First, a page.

Hunting and Fishing Icons at Risk

Badly planned and fast-tracked energy development in places like Wyoming’s Red Desert, or the sprawl of housing, fences, and roads around northern plains communities and cities, could spell the end of the great pronghorn recovery. The nation’s largest migratory pronghorn herd, 50,000 strong, roams here along with the nation’s only true desert elk herd. See this place while you can. The Greater Sage Grouse The greater sage grouse was once an iconic feature of the western sagebrush steppes. There are still opportunities to hunt these birds, but if their numbers continue to fall, of course, and if the sage grouse becomes federally protected as an endangered species, hunting them will end. The fact that we have just come to understand that the sage grouse is our big wild canary-in-the-coal-mine of the same American landscape that supports sustainable livestock grazing and some of the best publicly accessible big-game hunting left on the planet. This is not about whether or not you support mining; the Pebble Project is simply in the wrong place, and no one—not even its former CEO—will say that the operation poses no risk to the fisheries here. There will be no way to keep our hunting and fishing—our American icons of wilderness and wildlife—if we are not willing to fight for them. We will be told that we cannot have jobs and energy development if we protect the migration routes of pronghorns, the winter ranges of mule deer, or the dancing grounds of sage grouse. Take your power from the American landscape and all it holds, and then use that power to make sure it all goes on.
hunting icons at risk
Iconic places, animals, and traditions.

The American Pronghorn

I know of a place in the Madison Valley where ancient hunters hazed pronghorns over a small set of cliffs, to kill or cripple them and to give those hungry humans, who at the time had neither guns nor bows, an edge on an animal that can run 60 mph. There were, at the time of the Lewis and Clark expedition, millions of pronghorns on the American plains. We managed to drive them almost to extinction by the 1920s, but we also managed—almost entirely through the conservation efforts of hunters—to recover the species to almost 1 million today.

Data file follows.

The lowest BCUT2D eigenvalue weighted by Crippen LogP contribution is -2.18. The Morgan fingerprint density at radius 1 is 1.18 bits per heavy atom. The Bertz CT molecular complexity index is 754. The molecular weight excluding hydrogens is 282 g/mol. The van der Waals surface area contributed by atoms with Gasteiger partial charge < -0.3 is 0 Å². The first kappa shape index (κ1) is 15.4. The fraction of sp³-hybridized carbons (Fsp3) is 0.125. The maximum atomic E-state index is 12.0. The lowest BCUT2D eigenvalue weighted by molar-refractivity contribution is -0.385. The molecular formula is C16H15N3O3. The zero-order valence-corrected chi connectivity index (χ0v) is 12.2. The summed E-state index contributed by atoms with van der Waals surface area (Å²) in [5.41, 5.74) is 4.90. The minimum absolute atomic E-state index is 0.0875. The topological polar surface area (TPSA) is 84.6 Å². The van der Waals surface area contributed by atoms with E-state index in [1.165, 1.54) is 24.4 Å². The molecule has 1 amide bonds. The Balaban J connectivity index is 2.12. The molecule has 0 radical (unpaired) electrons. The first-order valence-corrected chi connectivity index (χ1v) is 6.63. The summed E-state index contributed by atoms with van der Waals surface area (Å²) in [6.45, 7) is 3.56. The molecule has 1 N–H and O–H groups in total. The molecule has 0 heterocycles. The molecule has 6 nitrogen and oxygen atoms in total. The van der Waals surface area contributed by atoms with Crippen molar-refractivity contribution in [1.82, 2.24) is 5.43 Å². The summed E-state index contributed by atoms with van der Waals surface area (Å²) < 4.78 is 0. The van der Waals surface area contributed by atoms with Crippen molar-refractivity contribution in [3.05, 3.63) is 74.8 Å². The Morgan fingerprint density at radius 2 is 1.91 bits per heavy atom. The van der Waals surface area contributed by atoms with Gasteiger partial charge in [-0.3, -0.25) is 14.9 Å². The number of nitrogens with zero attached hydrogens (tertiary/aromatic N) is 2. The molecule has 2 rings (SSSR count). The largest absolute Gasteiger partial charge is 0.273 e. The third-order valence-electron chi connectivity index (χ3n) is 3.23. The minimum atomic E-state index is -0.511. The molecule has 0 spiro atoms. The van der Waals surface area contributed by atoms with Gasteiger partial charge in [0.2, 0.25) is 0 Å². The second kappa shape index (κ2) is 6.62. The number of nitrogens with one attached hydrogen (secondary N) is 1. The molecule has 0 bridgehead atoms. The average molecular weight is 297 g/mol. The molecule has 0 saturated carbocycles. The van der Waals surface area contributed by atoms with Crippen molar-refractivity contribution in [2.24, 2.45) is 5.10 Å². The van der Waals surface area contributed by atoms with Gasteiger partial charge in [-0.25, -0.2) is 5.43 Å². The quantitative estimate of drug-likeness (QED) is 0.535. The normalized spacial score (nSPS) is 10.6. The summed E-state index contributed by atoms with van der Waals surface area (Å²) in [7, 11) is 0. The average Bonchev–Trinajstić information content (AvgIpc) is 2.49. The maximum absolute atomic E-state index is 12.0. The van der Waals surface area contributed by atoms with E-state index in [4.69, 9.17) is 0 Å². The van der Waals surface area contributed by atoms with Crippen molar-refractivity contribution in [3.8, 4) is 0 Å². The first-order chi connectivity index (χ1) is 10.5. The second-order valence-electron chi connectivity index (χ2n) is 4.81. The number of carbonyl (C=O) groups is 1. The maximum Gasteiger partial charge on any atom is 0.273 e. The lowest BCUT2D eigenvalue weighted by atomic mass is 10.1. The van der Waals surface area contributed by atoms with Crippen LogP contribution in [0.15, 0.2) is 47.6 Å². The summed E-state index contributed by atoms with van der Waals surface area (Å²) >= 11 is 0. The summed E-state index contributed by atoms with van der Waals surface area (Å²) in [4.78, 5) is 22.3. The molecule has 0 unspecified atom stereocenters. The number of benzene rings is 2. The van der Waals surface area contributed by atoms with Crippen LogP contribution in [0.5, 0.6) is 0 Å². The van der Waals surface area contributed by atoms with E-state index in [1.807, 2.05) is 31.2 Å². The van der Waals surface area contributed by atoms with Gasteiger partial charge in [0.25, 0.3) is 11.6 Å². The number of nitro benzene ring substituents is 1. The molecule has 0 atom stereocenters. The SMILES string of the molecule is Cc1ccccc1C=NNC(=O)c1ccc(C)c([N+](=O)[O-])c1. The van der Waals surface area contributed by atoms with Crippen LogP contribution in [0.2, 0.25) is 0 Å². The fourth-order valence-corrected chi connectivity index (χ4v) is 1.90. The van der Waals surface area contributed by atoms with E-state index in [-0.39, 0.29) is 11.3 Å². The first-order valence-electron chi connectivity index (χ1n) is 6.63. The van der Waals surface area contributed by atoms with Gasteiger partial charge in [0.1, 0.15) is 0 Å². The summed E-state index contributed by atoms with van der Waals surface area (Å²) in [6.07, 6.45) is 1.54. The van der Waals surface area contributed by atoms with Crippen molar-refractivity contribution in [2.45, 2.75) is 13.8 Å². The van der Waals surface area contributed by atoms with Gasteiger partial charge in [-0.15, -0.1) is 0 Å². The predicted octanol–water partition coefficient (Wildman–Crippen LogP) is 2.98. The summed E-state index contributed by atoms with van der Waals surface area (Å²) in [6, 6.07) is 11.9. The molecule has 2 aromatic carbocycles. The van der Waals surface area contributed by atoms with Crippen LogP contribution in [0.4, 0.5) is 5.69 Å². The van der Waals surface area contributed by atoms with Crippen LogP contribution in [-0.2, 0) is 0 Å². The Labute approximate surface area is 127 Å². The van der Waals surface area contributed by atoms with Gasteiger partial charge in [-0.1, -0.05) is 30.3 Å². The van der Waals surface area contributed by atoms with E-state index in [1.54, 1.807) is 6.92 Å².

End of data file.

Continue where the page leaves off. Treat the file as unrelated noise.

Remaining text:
The pronghorn is a long-wandering, migratory animal, and we are just now, through decades of research by wildlife biologists, coming to understand how it lives and travels. Part of that understanding involves the crucial need for protection of migration corridors and winter and summer ranges that pronghorns depend on for survival. Badly planned and fast-tracked energy development in places like Wyoming’s Red Desert, or the sprawl of housing, fences, and roads around northern plains communities and cities, could spell the end of the great pronghorn recovery. We would need to sacrifice almost nothing to make sure that this—our most beautiful plains animal—survives for millennia more. We just need to make sure that development is planned with the pronghorn migrations and critical ranges in mind. That takes the same kind of political clout that hunters brought to the table when the pronghorn was almost extinct. Can we do it again?

The Red Desert

In a world roaring with our machinery, paved with our roads, and running on the dings and buzzes of cellphones, there is a lot to be said for a vast expanse of nothingness. But to call central Wyoming’s Red Desert “nothingness” is to miss one of the most overlooked parts of the American West. Quiet, yes. Isolated, to the nth degree. Empty, it is not.

The country will unfold before you. North, there are the dramatic mountain ranges—the Wind Rivers, the Tetons, the Absarokas. South, the Colorado Rockies explode. There are sage grouse aplenty here. The nation’s largest migratory pronghorn herd, 50,000 strong, roams here along with the nation’s only true desert elk herd. Thousands of mule deer live here, too, as nomadic as the wind, moving with the seasons.

Nobody can really agree where the Red Desert starts or where it ends. Efforts to conserve the landscape go back at least to 1898, when it was first proposed as a game reserve to help rebuild fast-dwindling stocks of big game. In 1935, Wyoming Gov. Leslie Miller wanted to protect much of it as a national park. In the 1960s, Wyoming conservationists proposed creating a North American Antelope Range here, and there are seven proposed wilderness study areas. Energy development booms and busts have transfigured much of the land and will do so again if oil and gas prices rise—on a much greater scale. See this place while you can.

The Greater Sage Grouse

The greater sage grouse was once an iconic feature of…

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